Circle of Confusion
This is the jammed-up business end of the typewriter in the POTD from three days ago. I think the way the mechanics work is that the circular carriage of arms rotates when you press a letter on the keyboard to line that particular arm up with the paper. That’s a lot of movement between keystrokes. It seems like it would take a lot of effort to rotate the carriage by pressing a key and I can’t imagine being able to type very fast on this machine. Still, I’d probably be faster on it than I am trying to type an email on my smart phone with my thumbs.
2 thoughts on “POTD: Circle of Confusion”
Back in the day- when I worked for the Wichita Eagle and Beacon, they used hot type Linotype machines to type out the words of stories in columns of lead (done mostly by deaf mutes, but that’s another story). They were the size of a calliope, off gassing and very loud. An operator could probably beat me for speed with me texting with my single index finger. I never had the interest to see if they were strictly mechanical or some electric hybrid, I just wanted to get the job done and be gone. A definition of calliope (another keyboard to communicate music) shows ancient usage as the name of the Chief of the Muses in Greek culture. Looking up it’s root, while the calli- syllable seems like there should be a common root word with calligraphy my limited search didn’t find it. So much for circling back to an earlier form of communication technique….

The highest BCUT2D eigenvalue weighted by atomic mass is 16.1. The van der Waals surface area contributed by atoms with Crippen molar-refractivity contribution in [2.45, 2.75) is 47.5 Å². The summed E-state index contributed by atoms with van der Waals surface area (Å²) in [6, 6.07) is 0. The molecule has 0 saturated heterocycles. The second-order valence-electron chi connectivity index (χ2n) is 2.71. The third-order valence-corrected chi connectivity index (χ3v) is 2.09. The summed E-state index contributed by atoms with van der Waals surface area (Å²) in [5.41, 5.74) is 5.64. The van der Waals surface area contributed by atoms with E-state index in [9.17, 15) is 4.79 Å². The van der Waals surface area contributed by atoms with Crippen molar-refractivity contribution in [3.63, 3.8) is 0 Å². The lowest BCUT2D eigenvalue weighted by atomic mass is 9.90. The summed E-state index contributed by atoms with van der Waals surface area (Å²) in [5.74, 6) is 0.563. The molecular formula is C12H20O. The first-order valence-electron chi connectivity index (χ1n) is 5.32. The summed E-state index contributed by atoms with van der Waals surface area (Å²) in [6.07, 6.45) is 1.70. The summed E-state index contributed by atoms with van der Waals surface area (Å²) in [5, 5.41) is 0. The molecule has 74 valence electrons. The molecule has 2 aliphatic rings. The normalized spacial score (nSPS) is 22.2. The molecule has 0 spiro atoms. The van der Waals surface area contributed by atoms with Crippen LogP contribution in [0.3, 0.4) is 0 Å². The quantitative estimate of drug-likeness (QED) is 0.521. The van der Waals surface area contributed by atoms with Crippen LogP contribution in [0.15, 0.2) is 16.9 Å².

Steve, I remember when you worked there. Good thing lead poisoning wasn’t a problem back then! 🙂